Right now, we’re deconstructing an old horse racing track and all of the stables there, so it’s 100,000 square feet of buildings and over 300,000 board feet of lumber and we’re going to be shipping truckloads of that all over the country at very good prices.

CT: I mean is there any fear or maybe that’s the goal to run out of places to deconstruct?

Chris: No. I don’t have any fear of that and I do get asked that question a lot. Certainly, at some point with Detroit’s revival, the abandoned homes will be taken care of. Well, we all hope that. But even when they are, the homes that have survived are going to outlive their useful life and need to be replaced. And those would be great opportunities for deconstruction. And that’ll continue to happen. I don’t really see that ever stopping. And hopefully, as we move forward into the future, we can also design things for deconstruction and eventual reuse.

So, I don’t see any risk in running out of materials. And design trends always change, and we have to adapt and find new ways to use the materials and as the materials change. Once we get into the deconstructing homes that were built in the 1980s and ‘90s with lots of adhesive, we’ll definitely have some new challenges in front of us, but just like asbestos and lead now, we figure out ways to deal with them.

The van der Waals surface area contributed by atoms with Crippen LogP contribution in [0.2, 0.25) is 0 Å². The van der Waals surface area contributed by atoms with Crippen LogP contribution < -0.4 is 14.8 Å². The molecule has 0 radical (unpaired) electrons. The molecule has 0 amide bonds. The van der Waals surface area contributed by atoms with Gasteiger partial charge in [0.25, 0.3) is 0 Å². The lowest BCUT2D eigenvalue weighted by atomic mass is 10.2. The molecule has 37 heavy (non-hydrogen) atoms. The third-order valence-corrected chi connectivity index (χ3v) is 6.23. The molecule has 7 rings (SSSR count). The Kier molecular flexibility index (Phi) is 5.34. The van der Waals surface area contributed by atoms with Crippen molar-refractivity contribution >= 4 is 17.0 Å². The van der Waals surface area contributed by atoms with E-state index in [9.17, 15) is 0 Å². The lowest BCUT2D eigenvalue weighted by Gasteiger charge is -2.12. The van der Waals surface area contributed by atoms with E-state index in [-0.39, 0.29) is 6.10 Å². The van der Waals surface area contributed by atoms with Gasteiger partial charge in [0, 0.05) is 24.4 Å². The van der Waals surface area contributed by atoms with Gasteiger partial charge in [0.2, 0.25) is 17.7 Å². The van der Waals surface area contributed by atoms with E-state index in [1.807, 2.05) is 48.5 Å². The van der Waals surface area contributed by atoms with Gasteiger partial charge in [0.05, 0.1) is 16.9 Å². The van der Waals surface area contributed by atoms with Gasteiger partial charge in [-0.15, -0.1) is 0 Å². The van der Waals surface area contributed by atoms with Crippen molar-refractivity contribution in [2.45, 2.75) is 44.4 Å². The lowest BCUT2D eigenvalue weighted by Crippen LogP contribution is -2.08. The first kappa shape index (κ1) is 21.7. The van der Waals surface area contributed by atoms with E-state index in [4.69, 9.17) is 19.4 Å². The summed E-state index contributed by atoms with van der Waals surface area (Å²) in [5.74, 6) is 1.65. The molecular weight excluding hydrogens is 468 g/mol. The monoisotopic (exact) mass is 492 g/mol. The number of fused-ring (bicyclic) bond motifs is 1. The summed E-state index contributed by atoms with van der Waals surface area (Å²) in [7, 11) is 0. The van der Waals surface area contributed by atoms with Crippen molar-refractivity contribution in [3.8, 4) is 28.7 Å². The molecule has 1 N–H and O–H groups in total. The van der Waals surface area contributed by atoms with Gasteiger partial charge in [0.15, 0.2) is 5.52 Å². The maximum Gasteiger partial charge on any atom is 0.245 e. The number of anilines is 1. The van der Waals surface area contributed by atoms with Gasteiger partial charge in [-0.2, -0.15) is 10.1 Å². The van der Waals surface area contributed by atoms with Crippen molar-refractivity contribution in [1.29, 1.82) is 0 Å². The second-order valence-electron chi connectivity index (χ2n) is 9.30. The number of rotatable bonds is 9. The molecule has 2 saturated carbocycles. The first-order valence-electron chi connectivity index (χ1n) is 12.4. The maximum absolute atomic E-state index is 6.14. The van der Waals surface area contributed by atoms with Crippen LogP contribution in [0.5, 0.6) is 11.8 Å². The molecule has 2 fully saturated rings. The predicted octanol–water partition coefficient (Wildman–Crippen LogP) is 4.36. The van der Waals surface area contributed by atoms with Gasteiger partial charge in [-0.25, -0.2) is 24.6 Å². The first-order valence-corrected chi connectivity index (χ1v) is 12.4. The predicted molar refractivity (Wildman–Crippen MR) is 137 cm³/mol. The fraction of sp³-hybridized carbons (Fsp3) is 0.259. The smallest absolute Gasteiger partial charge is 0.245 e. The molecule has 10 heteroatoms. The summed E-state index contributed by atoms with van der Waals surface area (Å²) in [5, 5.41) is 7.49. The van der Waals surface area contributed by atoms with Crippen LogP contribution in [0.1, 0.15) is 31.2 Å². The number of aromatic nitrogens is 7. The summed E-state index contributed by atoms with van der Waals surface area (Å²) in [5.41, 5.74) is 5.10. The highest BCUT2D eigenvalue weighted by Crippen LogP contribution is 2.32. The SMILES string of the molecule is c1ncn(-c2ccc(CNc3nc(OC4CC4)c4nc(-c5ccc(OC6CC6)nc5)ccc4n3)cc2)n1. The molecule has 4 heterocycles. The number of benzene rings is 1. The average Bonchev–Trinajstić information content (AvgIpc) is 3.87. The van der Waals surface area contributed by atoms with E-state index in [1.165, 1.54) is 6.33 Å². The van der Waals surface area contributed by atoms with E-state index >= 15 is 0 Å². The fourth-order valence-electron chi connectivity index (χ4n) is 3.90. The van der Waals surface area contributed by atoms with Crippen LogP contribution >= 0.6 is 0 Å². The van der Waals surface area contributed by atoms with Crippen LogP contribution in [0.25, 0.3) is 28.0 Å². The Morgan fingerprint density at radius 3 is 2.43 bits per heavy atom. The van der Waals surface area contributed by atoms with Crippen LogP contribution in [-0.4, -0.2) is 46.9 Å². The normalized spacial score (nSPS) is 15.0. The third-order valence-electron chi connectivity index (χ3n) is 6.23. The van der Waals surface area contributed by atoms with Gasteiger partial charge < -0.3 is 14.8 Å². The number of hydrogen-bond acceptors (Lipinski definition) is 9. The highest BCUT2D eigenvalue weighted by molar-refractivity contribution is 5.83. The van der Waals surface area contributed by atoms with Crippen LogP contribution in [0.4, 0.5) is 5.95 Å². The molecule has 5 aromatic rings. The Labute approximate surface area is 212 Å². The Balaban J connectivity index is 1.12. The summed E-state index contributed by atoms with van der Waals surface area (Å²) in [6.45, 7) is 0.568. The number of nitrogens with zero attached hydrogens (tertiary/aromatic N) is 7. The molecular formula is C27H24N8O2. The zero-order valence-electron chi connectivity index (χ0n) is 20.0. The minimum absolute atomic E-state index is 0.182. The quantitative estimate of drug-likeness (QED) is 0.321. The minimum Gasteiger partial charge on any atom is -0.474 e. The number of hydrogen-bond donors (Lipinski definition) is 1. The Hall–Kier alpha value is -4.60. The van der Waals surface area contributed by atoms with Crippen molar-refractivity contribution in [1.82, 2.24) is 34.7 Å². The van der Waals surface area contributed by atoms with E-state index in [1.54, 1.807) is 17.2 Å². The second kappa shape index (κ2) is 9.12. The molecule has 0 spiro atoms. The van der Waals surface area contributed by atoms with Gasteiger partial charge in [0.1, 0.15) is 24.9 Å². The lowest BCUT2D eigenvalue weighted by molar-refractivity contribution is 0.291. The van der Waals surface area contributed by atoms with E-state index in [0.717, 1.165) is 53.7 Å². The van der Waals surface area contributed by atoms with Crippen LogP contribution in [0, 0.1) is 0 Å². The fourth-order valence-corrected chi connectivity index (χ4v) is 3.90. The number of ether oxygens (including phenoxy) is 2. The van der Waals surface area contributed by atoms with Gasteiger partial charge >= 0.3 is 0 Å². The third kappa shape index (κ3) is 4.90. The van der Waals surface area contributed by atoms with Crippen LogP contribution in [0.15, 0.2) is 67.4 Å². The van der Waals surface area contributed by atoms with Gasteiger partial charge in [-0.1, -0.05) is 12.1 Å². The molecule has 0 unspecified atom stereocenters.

CT: What kind of concerns do you hear from building owners when they think about partnering with you? Is there anything we can address?

Chris: Well, I mean I think that’s one of the best kept secrets, which hopefully won’t be a secret much longer is it really, the opportunity to de-construct is really a no-brainer if they can plan it properly. Because if they can pay us to deconstruct the building, and we’re a 501 c3 non-profit, so those materials are a donation to us, and we work with third-party appraisers to make sure that’s all – we don’t determine the value of that. The third-party appraiser does.

But for example, on a residential house, you might have $100,000 in donated value of materials. And demolition may cost $20,000 and deconstruction may cost $30,000. But if they’re in a tax bracket to get let’s say they’re in the 39 percent bracket, they’re going to get $39,000 back and be $9,000 in the positive in the deconstruction of that building.